Read the full story in EnvironmentalResearchWeb.
Traditionally, the scientific world has had closed doors. Since the 17th century scientists have published their findings in learned journals, but the details of exactly what they did, how they gathered their data and what tools they used to reach their conclusions are not usually communicated beyond the laboratory walls. But times are changing. Modern technology is enabling scientists to share their data worldwide and put information into the hands of ordinary citizens. However, sharing data openly is not without its challenges.
Read the full story in CityLab.
…the lobsters have not disappeared. They’ve simply relocated northward to avoid the steamy waters. Their new choice of digs has caused havoc among Connecticut and New York fishing communities—some of which now have switched to harvesting clams and seaweed—while simultaneously creating a lobster boom in Maine.
We can watch their movement over the decades thanks to this nifty visualization from NASA, which uses data from Rutgers University’s OceanAdapt. It depicts lobster catches from the late ‘60s to 2014 off the New England coast, where the sea surface has warmed 99 percent faster than the rest of the planet’s oceans. Note that the lobsters probably are not physically trekking north in some great, 10-legged migration. It’s just that juvenile lobsters in the southern seas are less likely to survive—they’re vulnerable to heat stress and parasites—while northern waters provide a refuge.
Read the full story from NPR.
Remember the California drought? It was all over the news a year ago, when the state took the unprecedented step of mandating statewide water cutbacks. The Sierra Nevada snowpack was at its lowest recorded level. Rivers and reservoirs were getting shallower and shallower. Wells in rural towns were literally running dry.
That drought is still very much a thing.
Read the full story in R&D Magazine.
Researchers at Lehigh University are testing an aluminum-based water softener system to replace the sodium-based systems that are predominantly used.
In an Oct. 4 report in Environmental Science & Technology, researchers have developed a new technique using aluminum ions in an effort to alleviate health and environmental concerns raised about the salt released by existing sodium-based water softening systems.
Study co-author Arup SenGupta, an environmental engineer at Lehigh University, said replacing a sodium-based water softening system with an aluminum ion based system led to a more efficient and ultimately healthier water system for both the consumer and the environment.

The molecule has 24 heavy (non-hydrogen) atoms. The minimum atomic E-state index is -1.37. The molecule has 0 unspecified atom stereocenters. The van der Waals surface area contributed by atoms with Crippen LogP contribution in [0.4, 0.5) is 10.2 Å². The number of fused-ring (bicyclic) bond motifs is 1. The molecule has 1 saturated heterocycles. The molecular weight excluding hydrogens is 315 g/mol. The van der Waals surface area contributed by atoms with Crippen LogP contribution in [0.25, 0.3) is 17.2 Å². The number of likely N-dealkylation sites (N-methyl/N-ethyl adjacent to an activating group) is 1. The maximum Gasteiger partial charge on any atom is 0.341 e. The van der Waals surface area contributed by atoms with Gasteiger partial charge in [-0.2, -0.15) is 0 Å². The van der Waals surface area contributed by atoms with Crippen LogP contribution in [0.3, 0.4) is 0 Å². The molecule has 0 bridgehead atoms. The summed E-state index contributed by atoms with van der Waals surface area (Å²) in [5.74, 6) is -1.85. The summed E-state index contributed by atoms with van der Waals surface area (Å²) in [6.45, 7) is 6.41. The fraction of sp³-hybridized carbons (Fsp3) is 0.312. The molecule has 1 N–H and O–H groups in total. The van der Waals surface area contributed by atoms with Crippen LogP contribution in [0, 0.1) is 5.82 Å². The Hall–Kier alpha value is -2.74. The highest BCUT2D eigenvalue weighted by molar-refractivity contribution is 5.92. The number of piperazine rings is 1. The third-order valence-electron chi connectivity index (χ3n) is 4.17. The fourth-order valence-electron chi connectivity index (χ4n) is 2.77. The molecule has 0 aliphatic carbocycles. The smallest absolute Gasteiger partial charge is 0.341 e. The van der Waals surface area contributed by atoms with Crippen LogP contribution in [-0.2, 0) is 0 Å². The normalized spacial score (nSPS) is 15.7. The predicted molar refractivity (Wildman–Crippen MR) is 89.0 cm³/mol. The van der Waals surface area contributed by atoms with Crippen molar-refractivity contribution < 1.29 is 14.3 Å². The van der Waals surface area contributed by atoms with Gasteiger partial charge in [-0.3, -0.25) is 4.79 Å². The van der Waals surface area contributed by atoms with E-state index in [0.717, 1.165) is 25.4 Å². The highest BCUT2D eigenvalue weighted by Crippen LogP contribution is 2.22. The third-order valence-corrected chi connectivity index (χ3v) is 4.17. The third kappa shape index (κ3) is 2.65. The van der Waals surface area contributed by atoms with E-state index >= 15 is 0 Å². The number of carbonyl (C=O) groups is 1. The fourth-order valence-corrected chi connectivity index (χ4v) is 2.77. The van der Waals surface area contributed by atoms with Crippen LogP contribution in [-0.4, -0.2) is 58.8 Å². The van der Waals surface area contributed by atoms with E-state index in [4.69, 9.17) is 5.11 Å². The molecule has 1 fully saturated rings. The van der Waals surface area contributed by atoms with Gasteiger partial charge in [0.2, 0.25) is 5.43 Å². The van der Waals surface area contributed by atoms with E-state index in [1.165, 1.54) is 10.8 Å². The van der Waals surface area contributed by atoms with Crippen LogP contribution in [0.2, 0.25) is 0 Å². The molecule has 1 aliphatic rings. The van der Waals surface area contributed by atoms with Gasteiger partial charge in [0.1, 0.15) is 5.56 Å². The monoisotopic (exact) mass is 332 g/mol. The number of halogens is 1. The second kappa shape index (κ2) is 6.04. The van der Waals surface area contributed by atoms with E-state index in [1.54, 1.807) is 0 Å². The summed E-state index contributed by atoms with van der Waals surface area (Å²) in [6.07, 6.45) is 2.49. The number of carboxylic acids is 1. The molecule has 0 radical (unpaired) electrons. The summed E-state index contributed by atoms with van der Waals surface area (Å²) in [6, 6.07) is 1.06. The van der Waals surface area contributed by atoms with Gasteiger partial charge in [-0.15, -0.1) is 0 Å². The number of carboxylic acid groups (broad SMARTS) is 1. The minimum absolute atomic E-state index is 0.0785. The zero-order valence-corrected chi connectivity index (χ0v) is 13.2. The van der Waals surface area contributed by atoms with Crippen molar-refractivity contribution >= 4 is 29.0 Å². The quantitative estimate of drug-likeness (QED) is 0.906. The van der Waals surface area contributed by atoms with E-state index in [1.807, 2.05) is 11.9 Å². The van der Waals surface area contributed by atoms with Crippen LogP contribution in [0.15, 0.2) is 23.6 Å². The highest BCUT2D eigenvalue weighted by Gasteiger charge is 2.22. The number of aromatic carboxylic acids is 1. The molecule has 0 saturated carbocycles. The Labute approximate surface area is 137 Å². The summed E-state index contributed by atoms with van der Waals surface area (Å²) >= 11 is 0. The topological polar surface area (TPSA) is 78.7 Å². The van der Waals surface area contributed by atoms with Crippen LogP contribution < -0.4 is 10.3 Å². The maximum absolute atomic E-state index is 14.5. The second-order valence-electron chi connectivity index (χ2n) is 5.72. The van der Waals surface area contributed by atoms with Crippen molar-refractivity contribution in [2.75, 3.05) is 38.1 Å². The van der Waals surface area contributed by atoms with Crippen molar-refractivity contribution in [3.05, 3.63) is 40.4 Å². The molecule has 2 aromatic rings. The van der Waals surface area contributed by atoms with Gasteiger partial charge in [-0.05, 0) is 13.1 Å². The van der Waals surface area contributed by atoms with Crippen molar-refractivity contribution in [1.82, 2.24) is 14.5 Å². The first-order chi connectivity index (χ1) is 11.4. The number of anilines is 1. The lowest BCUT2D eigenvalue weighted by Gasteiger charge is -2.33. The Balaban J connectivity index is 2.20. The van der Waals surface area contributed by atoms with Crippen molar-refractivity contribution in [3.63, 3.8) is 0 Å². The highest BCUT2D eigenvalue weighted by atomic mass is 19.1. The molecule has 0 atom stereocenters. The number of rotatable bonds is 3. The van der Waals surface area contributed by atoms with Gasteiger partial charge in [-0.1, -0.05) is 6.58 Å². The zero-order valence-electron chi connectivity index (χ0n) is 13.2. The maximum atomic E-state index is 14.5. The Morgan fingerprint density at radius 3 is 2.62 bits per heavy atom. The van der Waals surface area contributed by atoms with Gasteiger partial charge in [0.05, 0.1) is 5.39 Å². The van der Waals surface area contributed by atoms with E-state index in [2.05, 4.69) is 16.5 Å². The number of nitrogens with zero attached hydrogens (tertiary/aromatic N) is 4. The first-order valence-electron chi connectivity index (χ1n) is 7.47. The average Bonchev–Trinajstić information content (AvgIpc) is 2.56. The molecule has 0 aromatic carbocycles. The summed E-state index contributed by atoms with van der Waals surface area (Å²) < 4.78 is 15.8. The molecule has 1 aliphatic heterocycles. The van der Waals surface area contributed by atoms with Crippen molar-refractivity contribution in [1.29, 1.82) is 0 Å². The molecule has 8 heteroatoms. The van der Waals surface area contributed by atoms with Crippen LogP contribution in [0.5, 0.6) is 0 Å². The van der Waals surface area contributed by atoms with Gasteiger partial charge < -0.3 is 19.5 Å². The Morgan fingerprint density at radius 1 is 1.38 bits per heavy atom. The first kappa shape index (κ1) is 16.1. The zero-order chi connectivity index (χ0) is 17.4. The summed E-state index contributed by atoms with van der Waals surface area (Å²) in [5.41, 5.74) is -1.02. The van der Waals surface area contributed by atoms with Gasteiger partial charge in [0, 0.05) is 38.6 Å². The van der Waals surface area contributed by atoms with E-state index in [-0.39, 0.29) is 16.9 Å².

Read the full story in Fast Company.
Solar panels can drastically bring down the energy footprint of any building on which they are installed. But existing solar panels can’t be used just anywhere. These flat, fragile, and transparent panels are best placed on roofs, where they can collect the most sun without being damaged—and where they also draw plenty of attention to themselves, aesthetically altering the appearance of the buildings on which they are installed. For historic buildings, solar energy is often simply not an option.
Now, a family-run Italian solar business called Dyaqua thinks it has an answer to what some might call the architectural blight of solar panels. The company has invented what it calls “Invisible Solar” panels, though that’s a bit of a misnomer. These solar panels aren’t so much invisible as they are indistinguishable from more common construction materials, such as concrete, slate, stone, terracotta, and even wood.
Read the full story in Fast Company.
For every pint of beer produced by a brewery, seven pints of waste water are created. And it can’t just be washed down the drain—the waste requires extra cleaning first. But what if the gunk that comes out of that water could be used for something useful? Like, for making batteries? That’s exactly what a research team at University of Colorado Boulder is doing.
The process is simple in principal: Take brewery waste and use it to grow fibrous, mushroomy fungus, resulting in a “mycelia mat.” Then heat that mat to extreme temperatures, as if making charcoal. The resulting material can be used directly one of the electrodes in a lithium-ion battery, the kind of battery used by your smartphone or laptop.